United States rejects Syrian offer for talks: In response to remarks to Reuters by Syrian Deputy Faisal al-Meqdad that Syria is ready to hold talks with the United States to find a solution to the crisis between Israel and Hizbullah, the Americans said they prefer to mediate through Egypt and Saudi Arabia.
"Syria doesn't need dialogue to know what they need to do," US Ambassador to the United Nations John Bolton told Fox News Sunday.
"They need to lean on Hizbullah to get them to release the two captured Israeli soldiers and stop the launch of rockets against innocent Israeli civilians," Bolton said.
Al-Meqdad told Reuters that his country is interested in negotiating an end to the conflict between Israel and Hizbullah with the Bush administration.
Bolton accused Syria of aiding Hizbullah and continuing to operate agents in Lebanon, actions that violate UN Resolution 1559.
Ahead of the arrival to the region on Monday of US Secretary of State Condoleezza Rice, Bolton said his country is seeking a long-term solution for Lebanon.
He said a partial solution will be disastrous as it will leave a weakened Lebanese government and stronger Hizbullah. He said Rice will
Bolton said it is too early to talk about an international force that will help the Lebanese army control the south, saying his country is not interested in extending the mandate of UN observer troops in south Lebanon because their mission has failed.
Saudi talks in Washington
President Bush will meet Saudi Foreign Minister Saud al-Faisal and Prince Bandar bin Sultan, chief of the Saudi National Security Council, at the White House on Sunday evening.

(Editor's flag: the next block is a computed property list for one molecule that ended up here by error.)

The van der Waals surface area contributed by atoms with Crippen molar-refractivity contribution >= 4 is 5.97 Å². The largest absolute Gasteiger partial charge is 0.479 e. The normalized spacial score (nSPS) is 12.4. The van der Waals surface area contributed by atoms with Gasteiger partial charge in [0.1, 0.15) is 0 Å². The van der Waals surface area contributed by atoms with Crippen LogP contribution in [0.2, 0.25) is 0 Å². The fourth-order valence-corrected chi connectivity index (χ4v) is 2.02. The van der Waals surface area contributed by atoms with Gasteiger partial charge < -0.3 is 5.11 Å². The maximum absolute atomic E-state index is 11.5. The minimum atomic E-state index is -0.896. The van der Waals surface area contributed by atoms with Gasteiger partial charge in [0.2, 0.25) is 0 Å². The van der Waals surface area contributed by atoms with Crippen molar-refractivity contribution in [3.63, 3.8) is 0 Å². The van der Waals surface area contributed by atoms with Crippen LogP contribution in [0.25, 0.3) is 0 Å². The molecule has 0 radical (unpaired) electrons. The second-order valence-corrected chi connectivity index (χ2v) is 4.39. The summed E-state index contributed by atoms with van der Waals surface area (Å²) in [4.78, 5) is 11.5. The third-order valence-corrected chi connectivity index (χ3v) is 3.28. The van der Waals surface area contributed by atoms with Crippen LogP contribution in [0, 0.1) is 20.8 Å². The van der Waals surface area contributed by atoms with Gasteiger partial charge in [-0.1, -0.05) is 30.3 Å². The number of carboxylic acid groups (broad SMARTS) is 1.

The sides will discuss a humanitarian aide package to assist Lebanon. But behind the curtains the Americans and Saudis will discuss ways to coerce Syria to abandon its alliance with Iran and stop supporting Israel.
The Saudis are worried, like the Egyptians and Jordanians, by Iran's rising influence in the region and its manipulation of Hizbullah to hinder peace efforts between Israel and the Palestinians.
Merkel calls for ceasefire
Meanwhile German Chancellor Angela Merkel called for an end to the violence in the Middle East, saying in an interview released Sunday that the United Nations Security Council was the key to finding a permanent solution.
Merkel said Germany would support humanitarian efforts in the region as well as participating in international diplomatic efforts, but said she saw no need for Germany to take part in a peacekeeping force.
"At the moment, I can't see that," Merkel told ZDF public television in an annual interview to be broadcast later in the day.
"I think our interest is, firstly, that the Lebanese government be strengthened, and that we grant humanitarian help to reduce the suffering of the people there, so that what has been destroyed can be rebuilt," Merkel said.
"But that we step into an acute conflict, at the moment I don't see that as necessary."
AP contributed to this report